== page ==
On Friday Sept. 7, 2018 Islanders forward Josh Ho-Sang talked about expectations for the 2018-19 sesason. Credit: Newsday / Andrew Gross

Both Josh Ho-Sang and the Islanders expected different things from the former first-rounder last season rather than the roller coaster of emotions and performances it turned into.

So perhaps nobody in the organization is embracing the notion of a clean slate under new president/general manager Lou Lamoriello and new coach Barry Trotz more than the 22-year-old Ho-Sang, who chafed publicly toward the end of last season about how the Islanders were handling his development.

“None,” Ho-Sang said when asked his expectations for 2018-19. “I just want to listen and I want to soak everything in. Last year was a hard year for me.”

Ho-Sang, the 28th overall pick in 2014 who has split time between the Islanders and Bridgeport (AHL) the past two seasons, was among the 28 players on the ice on Friday at Northwell Health Ice Center for the start of the Islanders’ six-day rookie camp. The camp culminates with a game against the Flyers’ prospects on Wednesday at the team’s East Meadow practice facility.

“I’m excited,” Ho-Sang said. “Lou has won a Stanley Cup and that’s what I want to do. It’s easy to listen to him because he knows how to do it.”

The offensively-gifted right wing also attended the Islanders’ summer prospect development camp from June 25-30 but the organization did not allow him to speak to the media at that time.

Ho-Sang started last season with the Islanders and had four assists in his first four games before being re-assigned to Bridgeport after his sixth game. Ho-Sang then had two goals and six assists over 16 additional NHL games, going scoreless in his last six, before being returned to the Sound Tigers for good. He compiled eight goals and 23 assists in 50 games for Bridgeport in his second professional season.

While a dynamic skater and stickhandler, the Islanders have pressed him to improve defensively.

But Ho-Sang has been far from the Islanders’ only defensive deficiency. They allowed an NHL-worst 293 goals last season, the most any team has given up since 2006-07.

“He’s maturing every year, this is now another step,” said Bridgeport coach Brent Thompson, who is running the on-ice drills during the rookie camp. “The experience he’s gone through, hopefully he takes that and learns from it and moves forward. Just like we are. We’re moving forward.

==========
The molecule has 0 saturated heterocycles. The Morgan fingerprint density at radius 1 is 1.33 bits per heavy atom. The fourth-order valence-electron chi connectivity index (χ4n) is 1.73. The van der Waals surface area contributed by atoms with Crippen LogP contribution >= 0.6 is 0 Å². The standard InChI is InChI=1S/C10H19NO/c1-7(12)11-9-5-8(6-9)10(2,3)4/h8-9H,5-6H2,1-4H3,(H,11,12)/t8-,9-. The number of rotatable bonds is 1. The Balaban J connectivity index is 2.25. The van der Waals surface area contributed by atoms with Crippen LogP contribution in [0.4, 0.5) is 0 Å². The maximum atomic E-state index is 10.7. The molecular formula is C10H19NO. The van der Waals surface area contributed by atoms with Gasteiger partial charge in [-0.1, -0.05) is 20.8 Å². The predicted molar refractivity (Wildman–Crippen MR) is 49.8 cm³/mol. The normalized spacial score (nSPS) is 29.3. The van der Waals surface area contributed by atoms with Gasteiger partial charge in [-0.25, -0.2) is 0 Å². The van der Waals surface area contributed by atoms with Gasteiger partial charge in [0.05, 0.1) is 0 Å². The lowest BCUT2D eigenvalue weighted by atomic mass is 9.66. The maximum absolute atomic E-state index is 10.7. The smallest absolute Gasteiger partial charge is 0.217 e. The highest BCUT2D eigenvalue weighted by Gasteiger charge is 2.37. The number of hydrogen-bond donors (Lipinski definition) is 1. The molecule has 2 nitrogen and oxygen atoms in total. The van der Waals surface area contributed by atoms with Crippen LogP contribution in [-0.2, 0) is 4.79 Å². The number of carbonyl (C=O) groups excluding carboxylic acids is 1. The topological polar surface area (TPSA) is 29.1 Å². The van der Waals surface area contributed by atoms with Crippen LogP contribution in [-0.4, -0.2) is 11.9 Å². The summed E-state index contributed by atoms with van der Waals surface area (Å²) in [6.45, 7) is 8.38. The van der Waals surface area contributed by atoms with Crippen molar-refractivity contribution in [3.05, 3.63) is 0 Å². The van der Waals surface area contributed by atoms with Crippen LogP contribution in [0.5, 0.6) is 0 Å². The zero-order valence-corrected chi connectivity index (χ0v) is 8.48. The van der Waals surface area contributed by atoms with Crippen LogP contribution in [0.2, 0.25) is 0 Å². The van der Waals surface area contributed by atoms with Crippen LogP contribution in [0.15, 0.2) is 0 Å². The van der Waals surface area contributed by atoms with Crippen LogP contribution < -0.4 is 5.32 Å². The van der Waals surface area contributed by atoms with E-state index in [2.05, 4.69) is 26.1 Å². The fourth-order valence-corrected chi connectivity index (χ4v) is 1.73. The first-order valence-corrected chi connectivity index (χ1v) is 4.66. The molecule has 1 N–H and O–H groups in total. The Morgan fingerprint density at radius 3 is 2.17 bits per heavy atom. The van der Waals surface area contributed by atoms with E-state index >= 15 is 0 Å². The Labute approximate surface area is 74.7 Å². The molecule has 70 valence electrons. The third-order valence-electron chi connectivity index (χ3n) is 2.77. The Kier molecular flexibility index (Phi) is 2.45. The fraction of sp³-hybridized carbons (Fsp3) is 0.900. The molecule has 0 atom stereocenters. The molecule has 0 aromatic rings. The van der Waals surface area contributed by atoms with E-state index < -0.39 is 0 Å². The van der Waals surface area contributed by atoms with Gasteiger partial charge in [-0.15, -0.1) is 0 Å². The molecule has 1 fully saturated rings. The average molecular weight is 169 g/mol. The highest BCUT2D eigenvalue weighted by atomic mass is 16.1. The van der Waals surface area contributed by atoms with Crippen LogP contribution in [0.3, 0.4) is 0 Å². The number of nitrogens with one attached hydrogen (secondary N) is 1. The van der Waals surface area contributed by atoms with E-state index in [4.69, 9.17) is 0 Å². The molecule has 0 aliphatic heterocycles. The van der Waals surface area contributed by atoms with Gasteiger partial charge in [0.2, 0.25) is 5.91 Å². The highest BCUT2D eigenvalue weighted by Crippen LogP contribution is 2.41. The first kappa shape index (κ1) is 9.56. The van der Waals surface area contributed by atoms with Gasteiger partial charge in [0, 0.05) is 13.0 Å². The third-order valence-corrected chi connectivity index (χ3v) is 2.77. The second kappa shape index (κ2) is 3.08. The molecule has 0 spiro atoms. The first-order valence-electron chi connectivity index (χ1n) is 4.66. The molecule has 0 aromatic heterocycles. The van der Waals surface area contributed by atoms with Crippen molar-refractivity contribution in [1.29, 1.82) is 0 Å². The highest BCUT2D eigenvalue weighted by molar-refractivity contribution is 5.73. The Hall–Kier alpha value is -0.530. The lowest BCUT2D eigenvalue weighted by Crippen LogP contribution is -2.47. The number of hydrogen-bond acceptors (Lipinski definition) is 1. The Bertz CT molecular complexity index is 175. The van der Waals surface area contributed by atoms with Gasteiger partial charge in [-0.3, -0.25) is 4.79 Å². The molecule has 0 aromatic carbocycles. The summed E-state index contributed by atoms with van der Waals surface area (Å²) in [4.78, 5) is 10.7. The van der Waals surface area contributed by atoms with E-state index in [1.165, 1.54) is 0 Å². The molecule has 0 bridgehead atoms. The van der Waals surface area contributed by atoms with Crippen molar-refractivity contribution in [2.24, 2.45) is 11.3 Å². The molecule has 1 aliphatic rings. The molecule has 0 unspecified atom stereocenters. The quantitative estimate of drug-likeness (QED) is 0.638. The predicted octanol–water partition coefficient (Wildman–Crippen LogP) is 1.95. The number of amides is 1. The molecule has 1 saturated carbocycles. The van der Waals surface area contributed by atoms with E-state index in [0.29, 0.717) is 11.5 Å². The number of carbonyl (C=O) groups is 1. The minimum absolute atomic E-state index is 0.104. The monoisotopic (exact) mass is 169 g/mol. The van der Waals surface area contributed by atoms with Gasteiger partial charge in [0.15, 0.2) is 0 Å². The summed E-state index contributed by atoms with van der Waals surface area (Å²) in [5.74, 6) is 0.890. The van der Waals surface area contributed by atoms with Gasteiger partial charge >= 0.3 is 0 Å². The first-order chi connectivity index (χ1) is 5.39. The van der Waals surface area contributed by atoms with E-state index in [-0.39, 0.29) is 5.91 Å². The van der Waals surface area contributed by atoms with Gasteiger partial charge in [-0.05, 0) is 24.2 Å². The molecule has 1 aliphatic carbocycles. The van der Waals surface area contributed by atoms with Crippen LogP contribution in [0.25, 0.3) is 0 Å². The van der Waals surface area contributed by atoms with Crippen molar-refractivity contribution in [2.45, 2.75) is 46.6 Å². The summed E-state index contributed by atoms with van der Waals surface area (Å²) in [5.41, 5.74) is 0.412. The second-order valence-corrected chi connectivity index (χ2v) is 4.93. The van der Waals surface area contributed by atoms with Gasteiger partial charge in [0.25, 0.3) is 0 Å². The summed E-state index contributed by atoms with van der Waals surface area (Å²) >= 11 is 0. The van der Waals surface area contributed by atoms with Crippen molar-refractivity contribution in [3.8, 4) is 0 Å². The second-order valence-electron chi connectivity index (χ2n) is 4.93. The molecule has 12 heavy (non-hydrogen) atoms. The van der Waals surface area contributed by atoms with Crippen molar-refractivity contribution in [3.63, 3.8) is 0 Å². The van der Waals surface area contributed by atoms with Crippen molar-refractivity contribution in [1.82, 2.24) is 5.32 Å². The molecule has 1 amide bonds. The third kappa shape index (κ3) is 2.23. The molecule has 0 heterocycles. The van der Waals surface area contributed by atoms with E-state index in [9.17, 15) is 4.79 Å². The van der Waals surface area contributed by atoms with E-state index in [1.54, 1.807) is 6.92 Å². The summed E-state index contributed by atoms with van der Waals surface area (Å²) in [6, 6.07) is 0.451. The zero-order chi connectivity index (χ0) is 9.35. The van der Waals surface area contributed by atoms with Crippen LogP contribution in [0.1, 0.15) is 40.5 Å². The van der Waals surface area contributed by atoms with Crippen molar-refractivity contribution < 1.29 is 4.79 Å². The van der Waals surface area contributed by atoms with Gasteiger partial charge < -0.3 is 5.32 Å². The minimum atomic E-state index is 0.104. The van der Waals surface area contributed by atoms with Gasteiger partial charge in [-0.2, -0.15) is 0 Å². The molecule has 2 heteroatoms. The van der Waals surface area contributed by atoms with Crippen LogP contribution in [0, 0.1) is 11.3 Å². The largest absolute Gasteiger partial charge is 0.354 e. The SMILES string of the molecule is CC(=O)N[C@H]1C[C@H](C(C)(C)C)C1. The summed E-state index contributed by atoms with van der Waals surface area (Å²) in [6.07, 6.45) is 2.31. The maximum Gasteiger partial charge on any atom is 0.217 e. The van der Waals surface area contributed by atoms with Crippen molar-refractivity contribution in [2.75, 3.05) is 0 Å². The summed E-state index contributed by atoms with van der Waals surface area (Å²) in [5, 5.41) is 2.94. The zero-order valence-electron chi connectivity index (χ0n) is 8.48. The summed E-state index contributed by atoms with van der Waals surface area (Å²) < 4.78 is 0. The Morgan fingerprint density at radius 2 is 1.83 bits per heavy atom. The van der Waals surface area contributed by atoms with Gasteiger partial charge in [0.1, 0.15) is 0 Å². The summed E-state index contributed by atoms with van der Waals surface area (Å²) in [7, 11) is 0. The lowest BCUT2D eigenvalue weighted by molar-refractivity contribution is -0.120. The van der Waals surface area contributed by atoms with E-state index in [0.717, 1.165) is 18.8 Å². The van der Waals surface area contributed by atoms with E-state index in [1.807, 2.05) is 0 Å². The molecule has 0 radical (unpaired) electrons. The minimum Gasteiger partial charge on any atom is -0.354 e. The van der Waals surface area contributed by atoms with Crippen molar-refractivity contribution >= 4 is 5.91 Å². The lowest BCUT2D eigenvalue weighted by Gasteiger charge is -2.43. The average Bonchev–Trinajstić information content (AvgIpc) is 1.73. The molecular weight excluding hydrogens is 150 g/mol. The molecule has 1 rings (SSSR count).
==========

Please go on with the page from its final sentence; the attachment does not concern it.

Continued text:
“Hockey-wise, it’s just his play away from the puck, his overall intensity in the game,” Thompson added. “If he gets that, the sky’s the limit for him.”

Ho-Sang said the biggest lesson he learned from last season was that, “there’s a lot of people that care what’s going on with you.”

“I had to become stronger last year mentally,” Ho-Sang said. “For me, it was a great learning experience. I never had a year like last year. Not even to deal with hockey. It was a hard year for me. I feel happy and healthier and I’m excited for the year.”

Ho-Sang declined to comment when asked about last season’s public criticisms of the Islanders, made when Garth Snow was the general manager and Doug Weight was the coach.

This season is the last on Ho-Sang’s three-year, $3.4-million entry-level deal, making it a crucial one to determine his long-term future with the Islanders.

“I’m happy to get a fresh start,” Ho-Sang said. “I think everyone needed it.”


Goalie Linus Soderstrom, 22, a fourth-round pick in 2014 who underwent shoulder surgery in January, is not ready to practice. Assistant GM Chris Lamoriello termed him day to day but was not sure if he would be ready for the start of the team’s training camp, which has its first on-ice session next Friday…Goalie Jakub Skarek, a third-round pick this June, practiced on Friday but is scheduled to return to Finland on Saturday to rejoin his team there.

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